Molly Peterson Environment Correspondent
Molly Peterson is an award-winning environment correspondent at Southern California Public Radio.
Molly has reported, edited, directed programs, and produced stories for NPR and NPR shows including "Day to Day" and KQED's "California Report." She was a contributing producer for Nick Spitzer's weekly music program, "American Routes," and reported for "Living on Earth" in the Gulf of Mexico after Hurricanes Katrina & Rita. Prior to joining KPCC, she produced a nationally-distributed radio documentary about New Orleans called "Finding Solid Ground."
A former LA Press Club radio journalist of the year, Molly reported on the faulty pumps installed at New Orleans canals after Hurricane Katrina. That project was a finalist for an Investigative Reporters and Editors award.
Molly worked for NPR American legal affairs correspondent Nina Totenberg during the Clinton Impeachment.
She studied international politics at Georgetown University's School of Foreign Service, and graduated from UC Hastings College of the Law. She is an inactive member of the State Bar of California.
Molly was lucky enough to grow up climbing northern California trees and fishing eastern Sierra waters.
Stories by Molly Peterson
Deep in winter, before you'll ever see short sleeves, the L.A. Department of Water and Power uses complex forecasting tools to predict and respond to heat waves.
Brown has signed legislation overhauling the state's management of its groundwater supply, bringing it in line with other states that have long regulated their wells.
The California Coastal Commission got new authority to fine landowners who block public access to beaches. So far, the agency hasn't issued any citations.
KPCC's Molly Peterson and Kevin Ferguson left a mattress on the curb with a GPS tracker in it. Four days later, it got picked up. Where did it go?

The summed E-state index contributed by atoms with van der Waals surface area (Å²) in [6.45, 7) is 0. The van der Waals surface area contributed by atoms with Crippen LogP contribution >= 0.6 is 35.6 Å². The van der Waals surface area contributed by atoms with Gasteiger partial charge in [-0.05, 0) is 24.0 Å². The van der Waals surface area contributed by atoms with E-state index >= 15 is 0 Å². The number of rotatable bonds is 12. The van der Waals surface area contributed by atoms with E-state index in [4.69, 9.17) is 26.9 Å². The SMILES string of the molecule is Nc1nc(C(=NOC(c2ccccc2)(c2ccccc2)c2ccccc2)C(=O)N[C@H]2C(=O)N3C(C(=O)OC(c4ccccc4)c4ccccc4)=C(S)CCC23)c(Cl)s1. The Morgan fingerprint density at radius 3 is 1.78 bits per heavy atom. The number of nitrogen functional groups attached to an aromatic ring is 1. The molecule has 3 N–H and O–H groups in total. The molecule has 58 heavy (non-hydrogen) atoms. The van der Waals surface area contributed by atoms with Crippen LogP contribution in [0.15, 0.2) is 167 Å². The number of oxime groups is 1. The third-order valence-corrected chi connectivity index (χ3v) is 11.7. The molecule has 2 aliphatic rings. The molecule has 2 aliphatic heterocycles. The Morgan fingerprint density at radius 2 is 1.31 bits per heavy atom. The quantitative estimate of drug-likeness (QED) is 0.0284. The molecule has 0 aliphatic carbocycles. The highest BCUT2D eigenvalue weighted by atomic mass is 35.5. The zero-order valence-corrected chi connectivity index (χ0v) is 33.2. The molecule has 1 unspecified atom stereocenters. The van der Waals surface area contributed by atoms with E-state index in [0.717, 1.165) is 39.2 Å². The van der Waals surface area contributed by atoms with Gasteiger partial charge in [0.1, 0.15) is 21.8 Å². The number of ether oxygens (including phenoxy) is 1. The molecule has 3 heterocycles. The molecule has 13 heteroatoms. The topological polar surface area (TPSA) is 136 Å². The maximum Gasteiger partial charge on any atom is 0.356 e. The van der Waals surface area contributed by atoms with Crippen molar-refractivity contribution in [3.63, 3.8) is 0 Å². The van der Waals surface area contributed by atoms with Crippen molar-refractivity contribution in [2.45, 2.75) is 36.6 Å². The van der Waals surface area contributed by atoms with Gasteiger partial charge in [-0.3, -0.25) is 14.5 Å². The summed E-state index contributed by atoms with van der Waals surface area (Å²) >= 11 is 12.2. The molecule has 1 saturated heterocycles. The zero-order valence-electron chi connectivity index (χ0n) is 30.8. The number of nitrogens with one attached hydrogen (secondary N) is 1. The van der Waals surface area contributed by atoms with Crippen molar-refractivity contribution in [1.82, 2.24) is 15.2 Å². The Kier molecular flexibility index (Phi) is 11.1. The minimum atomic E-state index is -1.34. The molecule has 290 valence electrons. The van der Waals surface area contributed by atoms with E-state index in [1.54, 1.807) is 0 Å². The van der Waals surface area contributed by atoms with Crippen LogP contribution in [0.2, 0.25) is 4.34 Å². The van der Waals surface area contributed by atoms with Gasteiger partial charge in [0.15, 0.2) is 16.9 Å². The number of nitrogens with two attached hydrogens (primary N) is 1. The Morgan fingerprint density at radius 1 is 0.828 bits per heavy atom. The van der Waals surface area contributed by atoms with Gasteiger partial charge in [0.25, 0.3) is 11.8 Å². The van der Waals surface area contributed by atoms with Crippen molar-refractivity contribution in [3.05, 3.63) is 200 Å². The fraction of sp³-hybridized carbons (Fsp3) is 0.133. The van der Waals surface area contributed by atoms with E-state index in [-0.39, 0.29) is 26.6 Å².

The federal Bureau of Land Management announced plans to resume oil and gas leasing for fracking in California, on the same day it released the report.
Fines levied are the result of a settlement under which the agency will pay into the state’s air pollution control fund.
UC Irvine scientist co-authors report that says the amount of emissions we've already locked into is growing by about 4 percent a year with each new power plant.
Scientists used GPS data to figure out that the loss of all that water has caused the earth to rise slightly, mostly beneath the mountains.
The Orange County city, which helped pioneer conservation-minded water rates, is now the site of a dispute around whether those rates are permissible.
The state Water Resources Control Board adopted outdoor watering restrictions that apply to municipalities that didn't already have mandatory restrictions in place Here, you can find restrictions for many Southern California municipalities, links to incentives and some helpful tips to conserve water.
How Pac-Man, Super Mario and Legend of Zelda can explain the maze-like world of water pricing -- especially programs meant to incentivize conservation.
Will it go to a landfill? An unlicensed refurbish? The house of a person who really, really wants a mattress? We'll have that here, and more updates.
We did the homework for you. Here are the advantages and drawbacks to all the ways you can wash your car while California's in a water shortage.
L.A. County supervisors have signed a letter imploring the governor to intervene in the cleanup of contamination around the Exide Technologies plant in Vernon.
The company was ordered by toxics regulators to dig up polluted soil around two private residences after tests revealed lead exceedances at the properties.